Atlantic Council’s Contradictory Report On Bangladesh’s Progress – OpEd


Recently, the Freedom and Prosperity Centre of the Atlantic Council released a country report titled ‘Freedom and Prosperity in Bangladesh.’ The report suggests that while Bangladesh experienced a decline in freedom, it witnessed progress in terms of prosperity.

A review of the report shows that Bangladesh outperformed its South Asian neighbours, India and Pakistan, in prosperity but faced a setback in the Freedom Index, overshadowing the achievement. According to the US-based think tank, Bangladesh ranked 99th in the Prosperity Index and 141st in the Freedom Index. The Freedom Index includes measures of economic, political, and legal freedom. on the other hand, the Prosperity Index has six indicators: income, health, education, environment, minority rights, and inequality. These indices, developed by the Freedom and Prosperity Centre, tried to give a snapshot of the current distribution of freedom and prosperity in Bangladesh.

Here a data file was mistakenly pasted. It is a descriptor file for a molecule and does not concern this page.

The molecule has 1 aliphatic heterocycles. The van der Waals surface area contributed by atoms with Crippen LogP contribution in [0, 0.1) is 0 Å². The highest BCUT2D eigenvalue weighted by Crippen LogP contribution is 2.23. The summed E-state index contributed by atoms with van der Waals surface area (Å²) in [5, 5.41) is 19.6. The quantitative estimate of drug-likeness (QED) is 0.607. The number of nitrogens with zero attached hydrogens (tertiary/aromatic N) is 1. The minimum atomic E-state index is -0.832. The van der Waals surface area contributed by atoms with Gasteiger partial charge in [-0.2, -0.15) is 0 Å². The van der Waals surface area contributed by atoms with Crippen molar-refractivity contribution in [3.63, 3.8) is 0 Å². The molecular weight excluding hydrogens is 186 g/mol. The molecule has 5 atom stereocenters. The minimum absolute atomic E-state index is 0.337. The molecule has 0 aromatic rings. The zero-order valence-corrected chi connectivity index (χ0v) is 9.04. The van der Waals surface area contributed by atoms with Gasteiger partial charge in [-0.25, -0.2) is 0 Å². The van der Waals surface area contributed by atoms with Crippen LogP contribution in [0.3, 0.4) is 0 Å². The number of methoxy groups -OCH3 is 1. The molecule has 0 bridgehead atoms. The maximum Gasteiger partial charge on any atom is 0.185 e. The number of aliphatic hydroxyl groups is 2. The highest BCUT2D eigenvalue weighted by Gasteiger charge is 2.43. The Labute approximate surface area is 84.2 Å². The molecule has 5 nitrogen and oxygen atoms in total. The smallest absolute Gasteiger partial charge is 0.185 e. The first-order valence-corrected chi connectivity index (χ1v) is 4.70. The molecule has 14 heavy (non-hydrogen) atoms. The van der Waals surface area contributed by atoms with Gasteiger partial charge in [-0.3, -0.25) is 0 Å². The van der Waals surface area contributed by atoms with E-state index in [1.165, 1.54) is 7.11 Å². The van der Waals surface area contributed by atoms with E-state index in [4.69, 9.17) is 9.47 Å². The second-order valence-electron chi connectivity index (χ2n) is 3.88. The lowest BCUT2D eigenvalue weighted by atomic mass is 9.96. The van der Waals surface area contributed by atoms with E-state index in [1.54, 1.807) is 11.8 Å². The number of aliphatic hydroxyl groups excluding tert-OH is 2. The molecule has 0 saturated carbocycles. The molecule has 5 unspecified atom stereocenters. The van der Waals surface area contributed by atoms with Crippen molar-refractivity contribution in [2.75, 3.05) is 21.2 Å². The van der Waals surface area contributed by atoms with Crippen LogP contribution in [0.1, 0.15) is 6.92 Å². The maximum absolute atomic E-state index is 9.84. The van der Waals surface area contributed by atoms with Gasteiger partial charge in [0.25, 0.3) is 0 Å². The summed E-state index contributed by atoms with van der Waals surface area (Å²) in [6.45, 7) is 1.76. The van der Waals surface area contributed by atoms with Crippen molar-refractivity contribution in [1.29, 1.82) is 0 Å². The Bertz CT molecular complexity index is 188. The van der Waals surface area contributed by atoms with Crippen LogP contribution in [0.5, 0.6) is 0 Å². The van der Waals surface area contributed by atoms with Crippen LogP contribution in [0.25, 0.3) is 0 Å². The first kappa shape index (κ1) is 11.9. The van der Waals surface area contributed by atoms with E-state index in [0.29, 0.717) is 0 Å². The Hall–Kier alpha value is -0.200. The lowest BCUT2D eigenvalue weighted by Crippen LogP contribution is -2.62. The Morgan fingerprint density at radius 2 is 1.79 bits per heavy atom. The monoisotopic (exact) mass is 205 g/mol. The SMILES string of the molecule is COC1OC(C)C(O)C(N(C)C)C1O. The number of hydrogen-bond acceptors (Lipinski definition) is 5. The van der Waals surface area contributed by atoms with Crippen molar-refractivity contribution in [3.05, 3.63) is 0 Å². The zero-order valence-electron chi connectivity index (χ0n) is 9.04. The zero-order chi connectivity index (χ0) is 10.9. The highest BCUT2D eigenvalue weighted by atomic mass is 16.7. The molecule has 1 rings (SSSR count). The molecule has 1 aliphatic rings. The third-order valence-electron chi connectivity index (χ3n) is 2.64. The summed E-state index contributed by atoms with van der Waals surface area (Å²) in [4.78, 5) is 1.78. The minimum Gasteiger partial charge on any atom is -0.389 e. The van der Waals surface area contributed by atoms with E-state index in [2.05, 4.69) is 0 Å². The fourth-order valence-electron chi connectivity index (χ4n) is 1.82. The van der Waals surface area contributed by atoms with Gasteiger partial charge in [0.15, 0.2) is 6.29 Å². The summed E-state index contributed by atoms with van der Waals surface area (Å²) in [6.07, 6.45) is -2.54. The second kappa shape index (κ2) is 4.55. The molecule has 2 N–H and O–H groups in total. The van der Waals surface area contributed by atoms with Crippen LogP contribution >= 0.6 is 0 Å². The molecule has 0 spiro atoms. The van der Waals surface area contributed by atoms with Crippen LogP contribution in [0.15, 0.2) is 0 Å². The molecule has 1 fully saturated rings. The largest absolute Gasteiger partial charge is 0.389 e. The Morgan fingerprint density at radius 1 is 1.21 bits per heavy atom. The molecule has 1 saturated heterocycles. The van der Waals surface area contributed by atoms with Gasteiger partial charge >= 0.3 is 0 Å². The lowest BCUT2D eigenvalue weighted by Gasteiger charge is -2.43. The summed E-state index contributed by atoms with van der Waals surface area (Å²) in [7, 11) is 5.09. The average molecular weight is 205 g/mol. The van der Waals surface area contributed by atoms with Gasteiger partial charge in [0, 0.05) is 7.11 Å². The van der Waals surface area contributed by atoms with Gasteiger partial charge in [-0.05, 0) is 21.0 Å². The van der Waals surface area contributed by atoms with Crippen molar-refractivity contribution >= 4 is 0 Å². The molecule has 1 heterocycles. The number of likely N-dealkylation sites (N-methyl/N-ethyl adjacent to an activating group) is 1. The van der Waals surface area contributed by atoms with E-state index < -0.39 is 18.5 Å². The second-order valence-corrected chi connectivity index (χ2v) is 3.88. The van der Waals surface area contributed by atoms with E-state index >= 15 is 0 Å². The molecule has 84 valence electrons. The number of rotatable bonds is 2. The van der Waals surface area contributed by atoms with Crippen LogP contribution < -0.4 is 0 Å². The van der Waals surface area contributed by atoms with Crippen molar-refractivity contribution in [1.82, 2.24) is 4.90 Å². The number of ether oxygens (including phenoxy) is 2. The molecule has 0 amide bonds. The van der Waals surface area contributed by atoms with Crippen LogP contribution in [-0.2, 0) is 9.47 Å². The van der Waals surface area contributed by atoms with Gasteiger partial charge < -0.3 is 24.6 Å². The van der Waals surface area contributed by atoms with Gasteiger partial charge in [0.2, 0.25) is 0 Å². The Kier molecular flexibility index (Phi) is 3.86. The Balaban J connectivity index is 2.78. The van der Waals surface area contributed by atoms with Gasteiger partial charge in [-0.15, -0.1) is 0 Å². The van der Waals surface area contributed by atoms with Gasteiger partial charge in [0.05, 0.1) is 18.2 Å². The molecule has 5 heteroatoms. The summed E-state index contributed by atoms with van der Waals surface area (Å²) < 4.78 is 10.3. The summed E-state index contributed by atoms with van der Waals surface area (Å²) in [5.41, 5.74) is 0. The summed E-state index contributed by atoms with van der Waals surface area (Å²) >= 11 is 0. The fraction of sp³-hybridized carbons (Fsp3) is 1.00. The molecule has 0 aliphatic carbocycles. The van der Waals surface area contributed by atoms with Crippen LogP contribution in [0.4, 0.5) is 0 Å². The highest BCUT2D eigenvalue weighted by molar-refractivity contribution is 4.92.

The Executive Summary of the report suggests a correlation between freedom and prosperity, claiming that regions and countries with higher scores on the Freedom Index also attain higher levels of prosperity. The US Ambassador to Bangladesh, Peter Haas, praised the Atlantic Council’s perspective, calling it ‘ground-breaking’ and asserting that it clearly established the relationship between freedom and prosperity. He contends that freedom is the primary force behind prosperity rather than just one of its by-products. However, the basic idea of the report contradicts its Bangladesh assessment. For example, Bangladesh was ranked 107th in prosperity and 116th in freedom in 2000; now, its prosperity level has risen to 99, but its freedom score has fallen to 141. This contradiction challenges the idea that freedom and prosperity in Bangladesh are directly correlated, weakening the central thesis of the study.